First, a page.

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WKU biologist studying how growth hormone helps repair zebrafish ear

WKU biologist studying how growth hormone helps repair zebrafish ear

WKU biologist studying how growth hormone helps repair zebrafish ear

Loud noise, especially repeated loud noise, is known to cause irreversible damage to the hair cells inside the cochlea and eventually lead to deafness. In mammals this is irreversible. However, both birds and fish are able to re-grow the damaged hair cells and restore hearing. New research published in BioMed Central’s open access journal BMC Neuroscience shows that growth hormone is involved in this regeneration in zebrafish.

Researchers from WKU and the University of Louisville worked together to see which genes were switched on or off after acoustic trauma and found distinct patterns of gene expression. Two days after noise injury, inner ear cells were busy dividing to repair and replace the damaged hair cells. This repair was associated with an alteration in the regulation of 839 genes and many of the cellular pathways involved were the same as those involved in cancer. This included a massive 64 fold increase in the transcription of growth hormone.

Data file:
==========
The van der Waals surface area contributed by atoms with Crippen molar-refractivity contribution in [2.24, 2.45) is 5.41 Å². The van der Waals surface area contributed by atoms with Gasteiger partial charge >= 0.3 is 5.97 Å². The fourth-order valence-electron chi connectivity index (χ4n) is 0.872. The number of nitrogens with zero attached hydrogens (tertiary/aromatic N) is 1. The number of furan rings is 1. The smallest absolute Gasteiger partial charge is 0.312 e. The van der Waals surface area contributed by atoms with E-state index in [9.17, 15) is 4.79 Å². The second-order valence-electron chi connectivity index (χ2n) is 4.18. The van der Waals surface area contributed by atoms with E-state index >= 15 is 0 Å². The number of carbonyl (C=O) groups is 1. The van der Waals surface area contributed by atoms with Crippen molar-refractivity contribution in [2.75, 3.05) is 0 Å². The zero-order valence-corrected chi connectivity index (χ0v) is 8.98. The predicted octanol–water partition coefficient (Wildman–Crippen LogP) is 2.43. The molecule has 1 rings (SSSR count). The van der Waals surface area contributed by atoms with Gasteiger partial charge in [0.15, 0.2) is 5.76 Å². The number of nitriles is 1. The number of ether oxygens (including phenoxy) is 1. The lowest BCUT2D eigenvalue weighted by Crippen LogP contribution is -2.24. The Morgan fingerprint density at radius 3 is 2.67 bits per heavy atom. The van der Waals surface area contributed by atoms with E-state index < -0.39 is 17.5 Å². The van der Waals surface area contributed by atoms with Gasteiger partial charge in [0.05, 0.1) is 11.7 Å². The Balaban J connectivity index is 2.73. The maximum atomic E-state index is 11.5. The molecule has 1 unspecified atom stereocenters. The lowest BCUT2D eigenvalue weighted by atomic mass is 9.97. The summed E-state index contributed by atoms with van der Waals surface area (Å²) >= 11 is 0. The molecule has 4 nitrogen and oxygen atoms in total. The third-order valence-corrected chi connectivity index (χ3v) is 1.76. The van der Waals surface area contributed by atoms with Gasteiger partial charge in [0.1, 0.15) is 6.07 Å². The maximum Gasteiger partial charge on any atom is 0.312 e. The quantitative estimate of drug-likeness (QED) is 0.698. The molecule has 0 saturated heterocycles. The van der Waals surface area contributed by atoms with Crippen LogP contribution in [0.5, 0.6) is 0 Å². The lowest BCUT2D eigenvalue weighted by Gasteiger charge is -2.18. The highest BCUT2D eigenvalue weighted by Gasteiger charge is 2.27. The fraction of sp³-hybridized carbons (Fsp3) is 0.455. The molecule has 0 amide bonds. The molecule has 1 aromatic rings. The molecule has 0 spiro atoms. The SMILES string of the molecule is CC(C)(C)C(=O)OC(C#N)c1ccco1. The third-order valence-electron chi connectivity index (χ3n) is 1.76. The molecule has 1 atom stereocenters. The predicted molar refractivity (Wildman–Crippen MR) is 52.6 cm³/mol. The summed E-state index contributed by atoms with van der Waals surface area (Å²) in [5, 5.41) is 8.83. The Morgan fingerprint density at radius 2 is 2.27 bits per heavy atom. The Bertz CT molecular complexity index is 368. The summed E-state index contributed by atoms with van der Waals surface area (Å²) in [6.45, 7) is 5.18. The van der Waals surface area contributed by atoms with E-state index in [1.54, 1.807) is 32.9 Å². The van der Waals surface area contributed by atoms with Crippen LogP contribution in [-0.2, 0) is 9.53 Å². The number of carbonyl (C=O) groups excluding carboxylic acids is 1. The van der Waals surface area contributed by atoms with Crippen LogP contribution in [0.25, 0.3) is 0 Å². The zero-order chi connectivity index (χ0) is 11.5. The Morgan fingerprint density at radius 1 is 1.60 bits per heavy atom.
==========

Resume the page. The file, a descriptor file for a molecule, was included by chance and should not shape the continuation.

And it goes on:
MHC I ZE (a gene involved in regulating immune responses) is down-regulated. But, since a strong inflammatory response to tissue damage can interfere with wound healing, it is probably a good idea to locally inhibit the immune response while repairing injury. Four days after trauma, these levels had begun to return to normal.

Dr. Michael Smith, associate professor of biology at WKU, commented: “Injecting growth hormone into zebrafish stimulated cell proliferation in their inner ears, especially cells of the utricle, a vestibular organ involved in balance. There are many homologs between zebrafish and human genes and we are beginning to work on the function of these genes within the ear. Understanding how fish are able to repair their hair cells may eventually help us to understand ear injury in people and provide treatments for hair cell loss.”

Contact: Michael Smith, (270) 745-2405.

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 Last Modified 3/6/17